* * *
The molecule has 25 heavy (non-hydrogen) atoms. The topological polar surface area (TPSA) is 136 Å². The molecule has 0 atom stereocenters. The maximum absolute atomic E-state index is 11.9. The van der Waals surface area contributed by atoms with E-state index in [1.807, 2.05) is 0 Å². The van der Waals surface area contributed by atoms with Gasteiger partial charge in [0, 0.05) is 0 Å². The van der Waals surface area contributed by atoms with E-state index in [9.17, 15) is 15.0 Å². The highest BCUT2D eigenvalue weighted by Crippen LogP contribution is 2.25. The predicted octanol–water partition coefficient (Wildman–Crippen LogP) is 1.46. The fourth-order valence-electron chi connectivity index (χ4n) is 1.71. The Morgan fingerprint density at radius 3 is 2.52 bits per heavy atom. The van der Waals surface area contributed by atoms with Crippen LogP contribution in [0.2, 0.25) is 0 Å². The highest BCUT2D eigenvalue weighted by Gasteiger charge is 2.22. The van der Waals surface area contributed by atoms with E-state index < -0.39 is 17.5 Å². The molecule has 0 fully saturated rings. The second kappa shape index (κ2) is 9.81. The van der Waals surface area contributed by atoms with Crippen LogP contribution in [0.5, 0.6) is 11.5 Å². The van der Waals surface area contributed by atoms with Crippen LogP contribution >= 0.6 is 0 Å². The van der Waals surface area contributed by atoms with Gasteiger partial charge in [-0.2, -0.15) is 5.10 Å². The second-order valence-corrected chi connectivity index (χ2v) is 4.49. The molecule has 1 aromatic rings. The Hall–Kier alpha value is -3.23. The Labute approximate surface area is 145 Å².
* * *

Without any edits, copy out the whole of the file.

The molecule has 25 heavy (non-hydrogen) atoms. The topological polar surface area (TPSA) is 136 Å². The molecule has 0 atom stereocenters. The maximum absolute atomic E-state index is 11.9. The van der Waals surface area contributed by atoms with E-state index in [1.807, 2.05) is 0 Å². The van der Waals surface area contributed by atoms with Gasteiger partial charge in [0, 0.05) is 0 Å². The van der Waals surface area contributed by atoms with E-state index in [9.17, 15) is 15.0 Å². The highest BCUT2D eigenvalue weighted by Crippen LogP contribution is 2.25. The predicted octanol–water partition coefficient (Wildman–Crippen LogP) is 1.46. The fourth-order valence-electron chi connectivity index (χ4n) is 1.71. The Morgan fingerprint density at radius 3 is 2.52 bits per heavy atom. The van der Waals surface area contributed by atoms with Crippen LogP contribution in [0.2, 0.25) is 0 Å². The highest BCUT2D eigenvalue weighted by Gasteiger charge is 2.22. The van der Waals surface area contributed by atoms with E-state index < -0.39 is 17.5 Å². The molecule has 0 fully saturated rings. The second kappa shape index (κ2) is 9.81. The van der Waals surface area contributed by atoms with Crippen LogP contribution in [0.5, 0.6) is 11.5 Å². The van der Waals surface area contributed by atoms with Crippen LogP contribution >= 0.6 is 0 Å². The van der Waals surface area contributed by atoms with Gasteiger partial charge in [-0.2, -0.15) is 5.10 Å². The second-order valence-corrected chi connectivity index (χ2v) is 4.49. The molecule has 1 aromatic rings. The Hall–Kier alpha value is -3.23. The Labute approximate surface area is 145 Å².